Judging the Future at Cisco’s Silicon Valley Innovation Jam
As a recent graduate of San Jose State University (SJSU), I’ve seen how technology can improve education. Wi-Fi access in every classroom is eliminating the PowerPoint lectures of old and replacing them with 21st-century lesson plans. Students are interacting with professors using social media, answering questions with a tweet or streaming videos during presentations to make learning more engaging. At Cisco’s Silicon Valley Innovation Jam on October 24, I served as a pre-finalist judge and saw how over 60 SJSU students would use this same technology to solve social problems in the near future.
By 2020, there will be 50 billion devices connected to the Internet. Today, I can name more than 10 “smart” devices in my house that require an Internet connection. As more people, processes, data, and things become connected, the “Internet of Everything” will require people to change the way they work, live, play and learn. Students at the Innovation Jam were tasked with creating a solution that harnesses these connections to improve society – whether education, healthcare, energy, retail, or city/public services.
Cisco volunteers and SJSU students collaborate to create social change
I walked into Building 9 on Cisco’s San Jose campus, greeted by the buzzing sound of frantic collaboration. Fourteen groups of SJSU students huddled at tables, scribbling ideas onto oversized pads of paper, furrowing their brows trying to imagine products that would create social impact in the year 2020. Undergraduate and graduate students listened to 45 Cisco volunteers talk about cities becoming smarter as the Internet of Everything takes hold.
After an hour of intense planning, it was time to pitch ideas. I made my way to the judges’ table, where two SJSU professors and a former SJSU student now working at Cisco joined me. I’ve been at Cisco for 5 months, and I’ve seen how our technology is creating social change around the world. I was excited to see how current SJSU students would apply these same lessons to their own innovative ideas.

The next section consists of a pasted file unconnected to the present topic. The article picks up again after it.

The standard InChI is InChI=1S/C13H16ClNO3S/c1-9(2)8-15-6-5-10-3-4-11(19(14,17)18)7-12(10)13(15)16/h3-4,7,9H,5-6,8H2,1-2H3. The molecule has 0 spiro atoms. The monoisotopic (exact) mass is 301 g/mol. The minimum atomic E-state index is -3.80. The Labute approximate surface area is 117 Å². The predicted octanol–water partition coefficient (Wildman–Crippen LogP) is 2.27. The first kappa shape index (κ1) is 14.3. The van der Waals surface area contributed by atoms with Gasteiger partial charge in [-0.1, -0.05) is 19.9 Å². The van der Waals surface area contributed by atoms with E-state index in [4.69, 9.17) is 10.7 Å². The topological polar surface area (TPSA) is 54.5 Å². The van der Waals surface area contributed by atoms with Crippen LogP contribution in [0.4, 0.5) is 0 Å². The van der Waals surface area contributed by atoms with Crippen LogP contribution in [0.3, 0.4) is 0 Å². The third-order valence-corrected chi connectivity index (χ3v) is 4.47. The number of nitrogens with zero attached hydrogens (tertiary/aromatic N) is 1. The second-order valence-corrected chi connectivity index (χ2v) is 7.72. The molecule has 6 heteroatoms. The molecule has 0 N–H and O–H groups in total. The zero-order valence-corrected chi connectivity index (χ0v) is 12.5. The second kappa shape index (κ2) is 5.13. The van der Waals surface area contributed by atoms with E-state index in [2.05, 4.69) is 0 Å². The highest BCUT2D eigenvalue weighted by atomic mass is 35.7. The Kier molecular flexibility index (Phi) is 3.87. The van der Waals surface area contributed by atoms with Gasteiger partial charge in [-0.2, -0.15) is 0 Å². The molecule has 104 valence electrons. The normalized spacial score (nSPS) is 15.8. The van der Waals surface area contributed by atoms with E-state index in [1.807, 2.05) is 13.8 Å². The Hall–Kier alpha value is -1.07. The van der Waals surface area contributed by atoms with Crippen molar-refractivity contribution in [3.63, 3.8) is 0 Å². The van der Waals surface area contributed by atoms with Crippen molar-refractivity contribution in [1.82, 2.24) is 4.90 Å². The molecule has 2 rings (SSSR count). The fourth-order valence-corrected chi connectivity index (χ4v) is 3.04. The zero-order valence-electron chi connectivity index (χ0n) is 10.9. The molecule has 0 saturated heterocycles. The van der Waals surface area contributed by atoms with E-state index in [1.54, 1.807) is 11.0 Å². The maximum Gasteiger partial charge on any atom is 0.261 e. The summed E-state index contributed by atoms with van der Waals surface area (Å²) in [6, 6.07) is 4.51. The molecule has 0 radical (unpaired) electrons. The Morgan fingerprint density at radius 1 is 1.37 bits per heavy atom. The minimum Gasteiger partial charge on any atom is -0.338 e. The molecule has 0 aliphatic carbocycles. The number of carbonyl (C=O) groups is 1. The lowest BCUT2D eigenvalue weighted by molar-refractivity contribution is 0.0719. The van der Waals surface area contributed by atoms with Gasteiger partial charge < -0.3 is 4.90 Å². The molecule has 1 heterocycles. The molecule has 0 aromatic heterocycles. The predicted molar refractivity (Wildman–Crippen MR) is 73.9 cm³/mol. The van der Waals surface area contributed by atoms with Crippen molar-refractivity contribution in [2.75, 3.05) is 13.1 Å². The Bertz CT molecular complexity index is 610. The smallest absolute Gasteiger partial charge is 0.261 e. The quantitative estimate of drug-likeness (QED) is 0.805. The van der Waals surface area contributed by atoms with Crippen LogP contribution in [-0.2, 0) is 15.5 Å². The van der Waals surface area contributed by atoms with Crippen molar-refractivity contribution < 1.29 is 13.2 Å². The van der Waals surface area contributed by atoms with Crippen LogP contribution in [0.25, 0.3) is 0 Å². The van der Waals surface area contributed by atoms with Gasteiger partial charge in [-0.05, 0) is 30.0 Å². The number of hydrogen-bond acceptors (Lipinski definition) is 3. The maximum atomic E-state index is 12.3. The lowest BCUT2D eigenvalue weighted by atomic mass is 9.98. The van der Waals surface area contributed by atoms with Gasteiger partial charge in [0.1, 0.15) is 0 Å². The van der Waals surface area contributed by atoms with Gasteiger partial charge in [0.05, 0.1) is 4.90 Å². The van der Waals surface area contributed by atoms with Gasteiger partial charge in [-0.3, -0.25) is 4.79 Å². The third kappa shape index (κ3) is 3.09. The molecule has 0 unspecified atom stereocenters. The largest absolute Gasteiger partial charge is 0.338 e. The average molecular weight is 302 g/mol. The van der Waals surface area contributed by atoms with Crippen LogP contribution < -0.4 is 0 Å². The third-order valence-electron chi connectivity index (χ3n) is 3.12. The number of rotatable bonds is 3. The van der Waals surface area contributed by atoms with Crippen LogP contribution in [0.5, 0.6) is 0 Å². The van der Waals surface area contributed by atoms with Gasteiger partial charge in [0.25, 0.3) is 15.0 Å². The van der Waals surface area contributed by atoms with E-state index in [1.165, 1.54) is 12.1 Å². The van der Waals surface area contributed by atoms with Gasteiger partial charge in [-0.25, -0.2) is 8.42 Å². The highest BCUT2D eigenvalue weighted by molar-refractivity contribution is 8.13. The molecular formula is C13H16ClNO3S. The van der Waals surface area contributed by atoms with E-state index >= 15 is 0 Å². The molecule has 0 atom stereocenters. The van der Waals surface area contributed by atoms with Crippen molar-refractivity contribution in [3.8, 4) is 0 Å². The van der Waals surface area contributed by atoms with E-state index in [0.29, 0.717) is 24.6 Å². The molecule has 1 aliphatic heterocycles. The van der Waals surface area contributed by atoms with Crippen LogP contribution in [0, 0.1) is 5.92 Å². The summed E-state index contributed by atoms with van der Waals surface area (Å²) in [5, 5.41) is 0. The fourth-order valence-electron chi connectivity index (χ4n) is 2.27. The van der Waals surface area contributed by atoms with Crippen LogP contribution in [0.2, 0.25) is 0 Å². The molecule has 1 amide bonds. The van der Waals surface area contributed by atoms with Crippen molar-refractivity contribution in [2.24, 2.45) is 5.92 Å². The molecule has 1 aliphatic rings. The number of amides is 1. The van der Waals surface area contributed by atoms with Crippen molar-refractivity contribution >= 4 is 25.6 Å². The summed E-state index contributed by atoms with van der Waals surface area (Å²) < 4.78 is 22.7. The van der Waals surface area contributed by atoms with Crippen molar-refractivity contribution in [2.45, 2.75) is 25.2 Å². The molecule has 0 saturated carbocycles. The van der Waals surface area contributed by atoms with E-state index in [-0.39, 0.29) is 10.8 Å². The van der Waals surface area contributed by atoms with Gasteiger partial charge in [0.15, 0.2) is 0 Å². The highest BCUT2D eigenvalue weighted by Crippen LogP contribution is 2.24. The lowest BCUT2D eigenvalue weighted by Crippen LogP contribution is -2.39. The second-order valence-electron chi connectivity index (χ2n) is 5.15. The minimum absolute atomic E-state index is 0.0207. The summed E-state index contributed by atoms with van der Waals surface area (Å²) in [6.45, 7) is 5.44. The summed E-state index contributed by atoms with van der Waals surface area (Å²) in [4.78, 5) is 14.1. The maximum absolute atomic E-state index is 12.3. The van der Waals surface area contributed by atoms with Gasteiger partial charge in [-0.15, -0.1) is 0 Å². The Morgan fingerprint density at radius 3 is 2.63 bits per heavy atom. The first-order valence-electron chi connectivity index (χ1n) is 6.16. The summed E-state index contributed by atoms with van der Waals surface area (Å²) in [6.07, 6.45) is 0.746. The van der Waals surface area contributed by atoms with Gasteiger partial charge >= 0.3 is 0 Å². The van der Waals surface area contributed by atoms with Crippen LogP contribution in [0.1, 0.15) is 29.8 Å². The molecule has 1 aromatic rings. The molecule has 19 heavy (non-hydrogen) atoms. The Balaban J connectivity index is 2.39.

I was lucky enough to judge 6 groups, and none disappointed. The students were clearly excited on stage, smiling and speaking energetically. One group of students pitched the “Social Energy Network,” a marketplace where people could easily share their stored kinetic energy, creating the possibility of powering underserved countries and populations with free, unused electricity. Another group focused on smart cities, bringing radio-frequency identification (RFID) technology to parking garages to connect drivers in overpopulated cities with convenient commute solutions.
At the end of the day, Harbrinder Khang, VP of Corporate Affairs at Cisco, and 4 other judges announced Team B6 as the winner. Their “Security Toolkit” aimed to protect individuals from identity theft by expanding awareness of security threats and issues to the public. The toolkit simulates different attacks and gives the user valuable skills to protect themselves from Internet attacks in the real world.
Cisco is part of the US2020 STEM mentoring initiative, a movement to get 1 million adult volunteers mentoring the next generation of scientists, engineers, and social entrepreneurs. As part of US2020, we’ve committed to having 20 percent of our workforce contribute 20 hours or more per year to STEM mentoring by the year 2020. As a judge and volunteer at the Social Innovation Jam, I saw students excited by the opportunity to pursue a career in the STEM field and create positive impact in the world.
I encourage anyone with STEM skills to volunteer with US2020. You can help students get excited about STEM careers and realize the potential that the Internet of Everything has to change the world.